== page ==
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Carbon Monoxide

Published December 29. 2011 05:01PM

Once again carbon monoxide has claimed the life of an area resident. Richard Golab of Deer Lake, Schuylkill County was overcome by the poisonous gas at his residence.

Another person in the house was also overcome, but escaped with her life. She was taken to Schuylkill Medical Center and treated for carbon monoxide inhalation.

Over the years, we've had numerous deaths in our local communities caused by carbon monoxide gas. Many of these deaths could have been prevented.

Golab had no carbon monoxide detectors in his home. Such devices will warn of dangerous carbon monoxide levels in time for people to escape the deadly effects.

Another preventive measure people can take is to make sure they have their chimneys and heating systems checked every year.

Auxiliary heating systems can be the cause of carbon monoxide gases. Again, it's important to have detectors, not only in your house but also in tents and campers, to make sure you and family members are kept safe.

Carbon monoxide detectors are as vital in a home as smoke detectors. They are not very expensive and they are easy to install.

How frequent are carbon monoxide incidents in the area? Talk to any firefighter, especially in the coal regions, and they'll tell you how often their departments are called to homes where carbon monoxide detectors are activated. It happens more than most people realize.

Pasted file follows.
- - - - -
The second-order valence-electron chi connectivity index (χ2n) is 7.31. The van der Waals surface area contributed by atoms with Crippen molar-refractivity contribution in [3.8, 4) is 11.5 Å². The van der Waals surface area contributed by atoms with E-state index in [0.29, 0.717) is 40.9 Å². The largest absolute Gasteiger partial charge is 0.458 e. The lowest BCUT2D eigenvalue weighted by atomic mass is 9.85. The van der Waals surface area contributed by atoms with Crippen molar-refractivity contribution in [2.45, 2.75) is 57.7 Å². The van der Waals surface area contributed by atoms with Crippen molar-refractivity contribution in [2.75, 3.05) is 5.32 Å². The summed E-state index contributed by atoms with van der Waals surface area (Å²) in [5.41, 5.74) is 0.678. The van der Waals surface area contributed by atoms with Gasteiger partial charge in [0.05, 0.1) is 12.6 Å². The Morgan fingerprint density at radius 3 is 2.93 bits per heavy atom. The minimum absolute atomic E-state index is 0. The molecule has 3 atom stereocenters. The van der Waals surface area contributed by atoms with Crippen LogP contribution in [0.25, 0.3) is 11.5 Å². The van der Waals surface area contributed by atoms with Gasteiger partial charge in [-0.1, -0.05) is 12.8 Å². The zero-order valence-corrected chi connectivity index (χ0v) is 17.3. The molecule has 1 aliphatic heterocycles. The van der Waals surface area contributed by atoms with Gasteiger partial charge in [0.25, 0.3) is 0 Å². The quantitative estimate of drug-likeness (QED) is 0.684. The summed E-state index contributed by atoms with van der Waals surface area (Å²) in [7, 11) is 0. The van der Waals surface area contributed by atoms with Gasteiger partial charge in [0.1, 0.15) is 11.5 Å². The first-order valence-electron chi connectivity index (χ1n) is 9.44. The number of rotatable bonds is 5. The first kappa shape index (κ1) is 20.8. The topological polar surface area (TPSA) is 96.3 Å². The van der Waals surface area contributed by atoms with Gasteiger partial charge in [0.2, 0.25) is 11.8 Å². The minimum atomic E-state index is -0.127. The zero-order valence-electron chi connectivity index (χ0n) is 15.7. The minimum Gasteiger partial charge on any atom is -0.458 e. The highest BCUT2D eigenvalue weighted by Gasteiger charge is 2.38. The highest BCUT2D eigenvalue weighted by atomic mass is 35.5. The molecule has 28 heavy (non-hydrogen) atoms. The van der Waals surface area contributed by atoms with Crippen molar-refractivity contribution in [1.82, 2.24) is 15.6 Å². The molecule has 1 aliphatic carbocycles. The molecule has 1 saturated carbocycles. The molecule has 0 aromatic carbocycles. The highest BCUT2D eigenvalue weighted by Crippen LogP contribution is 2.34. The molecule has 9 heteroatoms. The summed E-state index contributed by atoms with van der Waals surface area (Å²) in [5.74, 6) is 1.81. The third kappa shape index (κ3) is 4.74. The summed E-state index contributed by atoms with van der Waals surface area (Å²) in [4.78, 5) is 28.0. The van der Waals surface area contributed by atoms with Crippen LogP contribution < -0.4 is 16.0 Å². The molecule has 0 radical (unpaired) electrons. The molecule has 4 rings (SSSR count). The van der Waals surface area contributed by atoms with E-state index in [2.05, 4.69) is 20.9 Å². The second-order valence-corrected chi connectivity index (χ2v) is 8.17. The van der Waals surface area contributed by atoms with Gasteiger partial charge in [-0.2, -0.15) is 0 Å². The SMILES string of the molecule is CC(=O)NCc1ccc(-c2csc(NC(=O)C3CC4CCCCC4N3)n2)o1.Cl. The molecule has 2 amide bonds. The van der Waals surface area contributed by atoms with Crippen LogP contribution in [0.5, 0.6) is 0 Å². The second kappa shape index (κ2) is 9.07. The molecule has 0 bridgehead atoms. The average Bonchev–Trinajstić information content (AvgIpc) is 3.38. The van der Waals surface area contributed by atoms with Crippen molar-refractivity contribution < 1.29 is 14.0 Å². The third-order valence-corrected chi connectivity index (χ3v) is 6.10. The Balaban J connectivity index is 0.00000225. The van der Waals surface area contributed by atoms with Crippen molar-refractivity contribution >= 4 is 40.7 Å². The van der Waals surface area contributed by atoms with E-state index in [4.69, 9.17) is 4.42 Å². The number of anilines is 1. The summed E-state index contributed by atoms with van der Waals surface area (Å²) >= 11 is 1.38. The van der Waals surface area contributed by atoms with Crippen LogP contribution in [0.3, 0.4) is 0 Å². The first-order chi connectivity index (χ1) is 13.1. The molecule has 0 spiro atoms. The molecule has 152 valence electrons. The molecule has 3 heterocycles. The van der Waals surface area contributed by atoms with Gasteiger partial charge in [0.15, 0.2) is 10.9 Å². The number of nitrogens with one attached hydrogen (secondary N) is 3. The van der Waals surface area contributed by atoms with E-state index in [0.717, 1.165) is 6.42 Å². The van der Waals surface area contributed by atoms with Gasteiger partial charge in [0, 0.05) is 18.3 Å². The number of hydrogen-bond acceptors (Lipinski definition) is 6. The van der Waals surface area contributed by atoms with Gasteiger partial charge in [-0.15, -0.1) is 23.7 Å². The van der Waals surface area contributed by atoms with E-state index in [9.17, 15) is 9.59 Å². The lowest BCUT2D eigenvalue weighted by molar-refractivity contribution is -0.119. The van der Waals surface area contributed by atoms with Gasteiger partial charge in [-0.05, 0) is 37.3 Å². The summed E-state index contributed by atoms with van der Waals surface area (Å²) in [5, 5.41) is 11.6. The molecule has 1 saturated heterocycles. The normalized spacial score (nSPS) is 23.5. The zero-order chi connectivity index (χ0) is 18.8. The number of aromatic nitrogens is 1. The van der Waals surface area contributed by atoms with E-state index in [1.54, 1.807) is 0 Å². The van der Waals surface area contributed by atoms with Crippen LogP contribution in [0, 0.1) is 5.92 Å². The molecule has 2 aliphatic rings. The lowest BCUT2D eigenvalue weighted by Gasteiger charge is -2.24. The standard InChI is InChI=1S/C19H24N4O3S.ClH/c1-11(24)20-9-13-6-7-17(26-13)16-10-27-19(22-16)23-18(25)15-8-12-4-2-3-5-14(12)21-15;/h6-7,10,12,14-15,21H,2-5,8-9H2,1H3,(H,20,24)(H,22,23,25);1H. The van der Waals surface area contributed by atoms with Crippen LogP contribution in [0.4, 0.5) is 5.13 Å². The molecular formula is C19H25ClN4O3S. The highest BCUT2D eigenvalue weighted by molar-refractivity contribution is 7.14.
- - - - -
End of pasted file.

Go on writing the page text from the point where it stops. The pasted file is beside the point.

Carbon monoxide is an organic byproduct of combustion, tasteless, odorless gas that competes with oxygen binding sites on the hemoglobin molecule.

Early symptoms of carbon monoxide exposure include headache and nausea. Sometimes people pass off these symptoms as mere illness. Advanced exposure results in coma, cardiovascular collapse, and death.

It's not only central heating systems which emit carbon monoxide gas. Since the early 1990s, at least 80 deaths and several serious injuries are known to have resulted from portable propane radiant heaters used in tents, campers, ice fishing houses, or other enclosed spaces.

Many lives could be saved and much disability prevented if citizens could learn to recognize and prevent the dangers of carbon monoxide poisoning.

Preventive efforts such as checking furnace flues, chimneys, and vents could help to alleviate the hazard. The use of good common sense in not using open flames, ovens and other appliances not intended for heating, could reduce the number of carbon monoxide related incidents.

Carbon monoxide is something that has to be taken seriously. It is a killer.

By Ron Gower

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